Being referred by a networking contact or acquaintance who has done business with the recruiter is more likely to get you attention because it demonstrates that you are connected and recommended, Mr. Stephenson says.

Cultivating a network of industry associates who have ongoing relationships with recruiters is good advice even for those who feel secure in their current roles, because you never know when you may need them, he says.

First impression

Doing it wrong

Immediate turnoffs are candidates who don’t know what they want and who say they are “open for anything,” observes James Coburn, who for 15 years was a recruiter for Mandrake Management Consultants Corp., before a recent move to become vice-president of Oxygen Design Agency in Toronto.

Other off-putting comments are hackneyed, generic statements like “I am a people person” or “I’ve always been known for creativity,” Mr. Coburn says.

Doing it right

“The kinds of assignments we get from clients these days are for people who can fix immediate problems or help restore sagging  balance sheets, and find opportunities for efficiency. The more focused a candidate can be on what they can do in these areas, the better,” advises Tom Long, managing director of recruiter Russell Reynolds Associates Inc. in Toronto.

“The more you can demonstrate that you have done your homework and grasp the situation employers in your industry are in and the challenges you could help them solve, the more likely it is you are going to be seen as a potential solution” in a recruitment search, Mr. Long says.

Give and receive

Doing it wrong

Too many candidates think the discussion should be all about them. There’s no give and take.

Doing it right

“The candidates who are consistently impressive are those who go out of their way to make it a two-way conversation,” Ms. Young says.

The kinds of things candidates can provide that recruiters will be grateful for are references to other people who would make good prospective candidates or links to contacts in the industry who have good connections, Ms. Young says.

A good touch would be to have the numbers and e-mail addresses of such contacts handy to give the recruiter, Ms. Young adds.

Mr. Fernandez did just that. While he would open conversations asking to talk about whether he was a good fit, he kept it going by turning to their needs: “I would say, ‘How can I help you?’ ”

Show gratitude

Doing it wrong

Too few candidates even acknowledge the time and assistance that recruiters have given to them.

Doing it right

A simple note of thanks goes a long way toward developing a link with a recruiter, Mr. Coburn says.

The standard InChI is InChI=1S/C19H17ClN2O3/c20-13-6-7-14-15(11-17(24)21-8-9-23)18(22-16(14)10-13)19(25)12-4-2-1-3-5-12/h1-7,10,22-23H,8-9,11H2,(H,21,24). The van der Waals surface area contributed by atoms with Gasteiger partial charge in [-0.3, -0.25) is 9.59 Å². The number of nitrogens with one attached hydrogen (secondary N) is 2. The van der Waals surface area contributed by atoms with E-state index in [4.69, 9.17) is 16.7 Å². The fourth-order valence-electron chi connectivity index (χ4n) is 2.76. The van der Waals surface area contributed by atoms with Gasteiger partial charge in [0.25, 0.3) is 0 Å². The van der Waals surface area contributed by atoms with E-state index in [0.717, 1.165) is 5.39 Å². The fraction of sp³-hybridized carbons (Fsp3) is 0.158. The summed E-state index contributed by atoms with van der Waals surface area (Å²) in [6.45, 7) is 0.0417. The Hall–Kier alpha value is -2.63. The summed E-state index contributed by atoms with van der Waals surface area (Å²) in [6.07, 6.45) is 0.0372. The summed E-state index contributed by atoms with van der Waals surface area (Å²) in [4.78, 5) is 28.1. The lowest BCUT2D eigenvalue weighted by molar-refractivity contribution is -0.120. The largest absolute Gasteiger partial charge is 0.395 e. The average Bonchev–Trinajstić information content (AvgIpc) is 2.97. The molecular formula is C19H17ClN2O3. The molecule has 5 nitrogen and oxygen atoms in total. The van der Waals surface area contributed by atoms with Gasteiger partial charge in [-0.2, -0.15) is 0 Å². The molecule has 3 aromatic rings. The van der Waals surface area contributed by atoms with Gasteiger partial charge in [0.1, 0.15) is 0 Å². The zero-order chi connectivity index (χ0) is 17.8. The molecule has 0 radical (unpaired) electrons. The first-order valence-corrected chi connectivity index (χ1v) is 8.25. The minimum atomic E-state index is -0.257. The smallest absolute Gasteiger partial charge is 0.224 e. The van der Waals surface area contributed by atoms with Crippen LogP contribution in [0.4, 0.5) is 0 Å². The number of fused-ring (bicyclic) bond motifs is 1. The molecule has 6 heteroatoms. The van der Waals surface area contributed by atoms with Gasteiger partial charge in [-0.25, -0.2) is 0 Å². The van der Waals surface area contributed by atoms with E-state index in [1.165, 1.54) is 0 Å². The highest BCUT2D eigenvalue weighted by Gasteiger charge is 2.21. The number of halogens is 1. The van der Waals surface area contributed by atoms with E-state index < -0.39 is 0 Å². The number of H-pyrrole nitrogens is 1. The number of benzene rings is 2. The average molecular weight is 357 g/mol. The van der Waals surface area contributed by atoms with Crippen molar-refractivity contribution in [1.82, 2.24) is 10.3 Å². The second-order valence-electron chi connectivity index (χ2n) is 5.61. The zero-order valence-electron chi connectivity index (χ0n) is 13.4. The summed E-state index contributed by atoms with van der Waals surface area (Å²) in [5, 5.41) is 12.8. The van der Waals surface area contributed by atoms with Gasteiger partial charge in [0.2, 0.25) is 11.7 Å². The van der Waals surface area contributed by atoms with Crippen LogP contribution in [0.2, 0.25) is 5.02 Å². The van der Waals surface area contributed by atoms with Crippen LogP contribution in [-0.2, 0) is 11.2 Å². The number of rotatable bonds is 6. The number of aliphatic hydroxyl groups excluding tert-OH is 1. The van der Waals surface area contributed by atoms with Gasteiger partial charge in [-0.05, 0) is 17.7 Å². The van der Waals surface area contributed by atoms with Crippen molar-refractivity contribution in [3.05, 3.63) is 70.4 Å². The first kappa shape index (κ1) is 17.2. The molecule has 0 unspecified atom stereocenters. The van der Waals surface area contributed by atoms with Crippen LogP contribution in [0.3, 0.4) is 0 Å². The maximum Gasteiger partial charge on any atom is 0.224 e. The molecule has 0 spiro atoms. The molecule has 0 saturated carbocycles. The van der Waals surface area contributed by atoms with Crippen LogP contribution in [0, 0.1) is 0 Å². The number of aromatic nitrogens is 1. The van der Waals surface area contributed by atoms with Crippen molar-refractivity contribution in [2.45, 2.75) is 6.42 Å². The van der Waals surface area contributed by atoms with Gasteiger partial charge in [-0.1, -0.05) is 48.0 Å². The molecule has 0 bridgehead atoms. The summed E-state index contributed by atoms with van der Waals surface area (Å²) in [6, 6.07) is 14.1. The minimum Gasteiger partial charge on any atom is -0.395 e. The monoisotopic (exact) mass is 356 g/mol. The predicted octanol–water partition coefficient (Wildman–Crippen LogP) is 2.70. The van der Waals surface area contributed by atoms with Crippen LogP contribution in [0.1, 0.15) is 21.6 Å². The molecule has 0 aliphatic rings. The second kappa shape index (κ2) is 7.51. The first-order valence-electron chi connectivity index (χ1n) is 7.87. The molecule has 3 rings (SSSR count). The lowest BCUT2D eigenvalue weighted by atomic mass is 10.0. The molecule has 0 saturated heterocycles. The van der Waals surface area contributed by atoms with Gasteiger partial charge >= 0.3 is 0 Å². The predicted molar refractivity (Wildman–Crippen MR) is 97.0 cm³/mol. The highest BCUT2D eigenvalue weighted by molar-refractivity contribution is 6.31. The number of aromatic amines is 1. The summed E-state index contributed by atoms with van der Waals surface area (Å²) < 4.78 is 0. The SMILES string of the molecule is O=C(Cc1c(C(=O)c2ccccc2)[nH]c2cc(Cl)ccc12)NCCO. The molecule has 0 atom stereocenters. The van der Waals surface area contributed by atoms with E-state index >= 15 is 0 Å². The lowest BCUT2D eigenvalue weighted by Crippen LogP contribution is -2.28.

For maximum impact, he advises using old-fashioned snail mail.

“Headhunters talk with many candidates, and this can be a prod and a way of recalling and visually remembering you,” he says.

“E-mail is easy to discard but when recruiters actually hold a card with personal thanks and a little message of what you found useful about your discussion, it can go a long way toward keeping you at the top of the recruiter’s mind.”

Follow up

Doing it wrong

One mistake is to treat recruiters like employment agencies: If they don’t have an immediate position available, candidates just move on.

Doing it right

Recruiters don’t hire directly, nor may they necessarily have an immediate opening for which you’ll be a good fit.

You need to keep the conversation going. Mr. Fernandez ended each interview with a recruiter by asking whether he could call to follow up in two weeks or a month.

And because he was dealing with a number of recruiters, he found it essential to take careful notes about each meeting, detailing what was discussed and to schedule follow-up calls on his calendar, which he was meticulous about making.

Always have something fresh to share with the recruiter, such as new contacts or new industry tidbits. If you have something to give, the recruiter will be anxious to give you help in return, says Sean Stewart, executive search consultant for Feldman Daxon Partners Inc. in Toronto.

“Don’t think of it as stalking. I really appreciate follow-up calls, as long as they are keeping me up to date and continuing to offer information and potential leads,” he says.

“The fact that you do make a conscious effort to keep in touch is something that keeps you on my mind, either for a future search or to recommend to someone else.”

The article was written by Wallace Immen and published in the Globe and Mail on Wednesday, July 15.